Málaga Cathedral

Málaga Cathedral

Detail inside the cathedral

Detail inside the cathedral

Surprisingly, not the main entrance to the cathedral

Surprisingly, not the main entrance to the cathedral

The city is also famous as the birthplace of Pablo Picasso. In the centre of the old town is a lovely museum of his works. There is plenty to see, covering his paintings, drawings and sculptures broadly in chronological order.

Contemplating a Picasso

Contemplating a Picasso

My eldest son and I hired some road bikes from bike2malaga. Along with our wonderful guide, we had a great day puffing our way out of the city and into the mountains. My son had never been up a proper mountain pass before but he seemed to love it. We had a comedy moment where one of us fell off on a climb, causing the others to stop and check they were ok, and then struggling to get back into the pedals and get going again. The day started a little cloudy, got very hot on the way up the first pass and then was freezing on the descent. We wisely decided to avoid the village we were heading for when we could see it getting rained on from our view on the other side of the valley. By the time we got back to the city the sun was shining and I was ready for an ice cream.

Mountains, with all the weathers

If you look closely, you’ll spot my son

If you look closely, you’ll spot my son

View from the road

View from the road

“I’ve never seen it looking greener than this.”

“I’ve never seen it looking greener than this.”

“I’ve only ever done this as a descent, I’ve not climbed it!”

“I’ve only ever done this as a descent, I’ve not climbed it!”

At the top of a climb

At the top of a climb

We hired a car for a couple of days and made a journey out to Ronda. (No, not that one. Similar.) The town is divided in two by a deep chasm which has been bridged by a magnificent construction. It is stunning. We spent most of the day wandering up and down the various paths, getting different views of the town and its surroundings.

Seems as good a place as any to build a town

Seems as good a place as any to build a town

A view of one side of Ronda from the other

A view of one side of Ronda from the other

The bridge across the chasm

The bridge across the chasm

Looking out from Ronda

Looking out from Ronda

On the way back, we stopped at the town of Setenil de las Bodegas, famous for its houses that have been built into the sides of overhanging rocks. It was strange to peer into some of the empty dwellings to see literally one room, with a back wall made up of the rock face. Leaving the town was terrifying; our sat-nav took us on a route through the narrowest of side streets, underneath rocks and passing by people atop ladders that were painting their houses. I felt like Clark W Griswald in European Vacation as I edged the car forward, expecting an accident at any moment.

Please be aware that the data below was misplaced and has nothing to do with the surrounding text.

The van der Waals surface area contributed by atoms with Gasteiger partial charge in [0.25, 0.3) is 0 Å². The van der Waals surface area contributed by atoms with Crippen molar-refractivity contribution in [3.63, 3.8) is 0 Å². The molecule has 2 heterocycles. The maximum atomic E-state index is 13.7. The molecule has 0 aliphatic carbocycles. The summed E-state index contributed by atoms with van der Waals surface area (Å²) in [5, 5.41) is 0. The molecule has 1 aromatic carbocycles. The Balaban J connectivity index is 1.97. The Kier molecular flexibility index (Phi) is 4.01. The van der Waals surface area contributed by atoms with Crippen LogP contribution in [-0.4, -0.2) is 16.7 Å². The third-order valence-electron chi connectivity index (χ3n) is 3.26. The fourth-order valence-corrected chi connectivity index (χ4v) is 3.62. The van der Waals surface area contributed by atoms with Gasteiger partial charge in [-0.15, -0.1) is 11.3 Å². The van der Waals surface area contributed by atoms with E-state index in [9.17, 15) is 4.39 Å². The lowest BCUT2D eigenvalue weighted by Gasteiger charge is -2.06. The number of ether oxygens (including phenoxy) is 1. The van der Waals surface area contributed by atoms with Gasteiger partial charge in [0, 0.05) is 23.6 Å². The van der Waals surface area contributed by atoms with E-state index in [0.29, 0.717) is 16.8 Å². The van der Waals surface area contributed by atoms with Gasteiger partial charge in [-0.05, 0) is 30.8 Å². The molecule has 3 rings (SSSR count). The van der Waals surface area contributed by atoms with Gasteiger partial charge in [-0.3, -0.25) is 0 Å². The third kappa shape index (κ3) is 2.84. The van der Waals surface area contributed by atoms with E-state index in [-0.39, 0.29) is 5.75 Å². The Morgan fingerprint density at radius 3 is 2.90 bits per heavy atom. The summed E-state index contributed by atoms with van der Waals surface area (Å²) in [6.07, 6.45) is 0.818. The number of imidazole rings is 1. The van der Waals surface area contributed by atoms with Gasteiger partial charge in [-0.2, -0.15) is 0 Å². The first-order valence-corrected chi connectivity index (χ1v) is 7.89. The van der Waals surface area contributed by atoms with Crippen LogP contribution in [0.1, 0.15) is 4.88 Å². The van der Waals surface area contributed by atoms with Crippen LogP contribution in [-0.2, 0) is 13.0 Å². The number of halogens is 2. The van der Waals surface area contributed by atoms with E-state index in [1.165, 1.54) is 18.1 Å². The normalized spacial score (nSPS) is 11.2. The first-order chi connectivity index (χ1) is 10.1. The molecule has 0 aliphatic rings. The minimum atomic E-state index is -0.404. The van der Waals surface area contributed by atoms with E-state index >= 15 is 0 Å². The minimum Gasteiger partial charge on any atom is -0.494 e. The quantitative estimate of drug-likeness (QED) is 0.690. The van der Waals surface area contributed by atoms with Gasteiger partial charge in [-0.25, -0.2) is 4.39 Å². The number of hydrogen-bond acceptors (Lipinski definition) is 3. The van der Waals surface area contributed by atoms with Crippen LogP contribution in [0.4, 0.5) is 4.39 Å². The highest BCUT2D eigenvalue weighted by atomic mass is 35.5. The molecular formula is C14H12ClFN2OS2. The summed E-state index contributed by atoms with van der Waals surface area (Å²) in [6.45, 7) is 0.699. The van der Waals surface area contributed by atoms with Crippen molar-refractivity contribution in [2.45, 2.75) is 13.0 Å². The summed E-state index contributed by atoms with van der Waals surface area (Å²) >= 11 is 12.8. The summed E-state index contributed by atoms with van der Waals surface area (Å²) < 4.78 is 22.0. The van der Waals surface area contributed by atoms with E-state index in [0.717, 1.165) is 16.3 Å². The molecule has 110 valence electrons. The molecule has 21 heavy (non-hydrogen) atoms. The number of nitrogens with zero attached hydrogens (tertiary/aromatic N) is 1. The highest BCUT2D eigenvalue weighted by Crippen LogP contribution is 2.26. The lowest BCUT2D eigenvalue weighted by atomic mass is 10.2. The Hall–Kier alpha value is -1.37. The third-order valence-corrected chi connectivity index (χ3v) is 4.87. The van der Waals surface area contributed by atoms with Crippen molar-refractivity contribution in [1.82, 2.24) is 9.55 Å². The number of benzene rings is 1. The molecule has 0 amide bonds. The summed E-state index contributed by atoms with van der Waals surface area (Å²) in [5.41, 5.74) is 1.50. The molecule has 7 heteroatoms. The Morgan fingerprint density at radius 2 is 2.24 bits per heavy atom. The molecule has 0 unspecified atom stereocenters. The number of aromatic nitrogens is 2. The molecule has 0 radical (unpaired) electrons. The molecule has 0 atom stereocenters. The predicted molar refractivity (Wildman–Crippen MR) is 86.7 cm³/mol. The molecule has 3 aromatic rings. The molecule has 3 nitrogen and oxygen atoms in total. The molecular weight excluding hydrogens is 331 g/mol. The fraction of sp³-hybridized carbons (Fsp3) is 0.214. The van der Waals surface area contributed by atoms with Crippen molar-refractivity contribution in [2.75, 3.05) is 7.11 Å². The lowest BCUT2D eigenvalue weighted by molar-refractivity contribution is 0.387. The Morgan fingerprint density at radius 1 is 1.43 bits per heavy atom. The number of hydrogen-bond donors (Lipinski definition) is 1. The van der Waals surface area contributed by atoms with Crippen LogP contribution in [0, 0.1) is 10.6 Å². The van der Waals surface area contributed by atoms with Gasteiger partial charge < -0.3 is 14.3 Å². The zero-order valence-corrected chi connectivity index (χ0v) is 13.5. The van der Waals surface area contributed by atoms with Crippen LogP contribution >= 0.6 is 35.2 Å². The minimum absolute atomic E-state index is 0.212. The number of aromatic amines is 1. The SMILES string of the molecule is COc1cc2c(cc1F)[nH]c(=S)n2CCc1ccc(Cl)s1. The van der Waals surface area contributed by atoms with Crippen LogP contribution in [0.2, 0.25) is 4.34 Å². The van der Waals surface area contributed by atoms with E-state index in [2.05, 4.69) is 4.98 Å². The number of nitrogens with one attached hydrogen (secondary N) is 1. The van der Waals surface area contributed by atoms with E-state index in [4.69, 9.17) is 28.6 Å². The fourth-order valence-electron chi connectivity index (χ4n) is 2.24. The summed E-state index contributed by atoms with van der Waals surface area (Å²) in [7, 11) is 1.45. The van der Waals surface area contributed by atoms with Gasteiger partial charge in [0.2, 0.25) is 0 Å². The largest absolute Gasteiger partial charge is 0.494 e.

Houses built into the rock face

Houses built into the rock face

Wandering around the town

Wandering around the town

View from the car. Even more terrifying than it looks.

View from the car. Even more terrifying than it looks.

On the second day with the car we ventured to Marbella to take a look around. Although the sea front was pretty, it wasn’t worth the visit. Being there would be great if we were in our late teens as there were plenty of bars to hop around, but it didn’t seem as though it had anything that central Málaga couldn’t offer.

Marbella seafront

Marbella seafront

To cap our week off we booked tickets to watch Málaga CF play Real Valladolid CF at La Rosaleda Stadium. Sitting in the afternoon sun was such a treat. The atmosphere was brilliant despite the stadium not being full. There seemed to be so many more families at the game than I’ve seen at other places. Málaga went 2-0 up before the visitors pulled it back to 2-2, with the second goal happening right in front of us. We loved it.

Heading into the stadium

Heading into the stadium

Beautiful venue, beautiful game

Beautiful venue, beautiful game

We all had such a lovely week, with plenty to fill our time. I’ve returned home not quite as rested as I expected, but this was self-inflicted through early morning starts for running, cycling and watching the Australian Grand Prix, as well as tons of walking every day. Malaga was well worth a visit.

A chilly Málaga morning

A chilly Málaga morning

Next week: Another week off, this time at home. Catching up with sleep and eyeing up my personal to-do list.

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  1. In some ways it’s very similar. I think the food is MUCH better here 🤣🤣, and the beaches as well. But I love Spain and the scale of things. We do have a village built on rocks as well, but much smaller.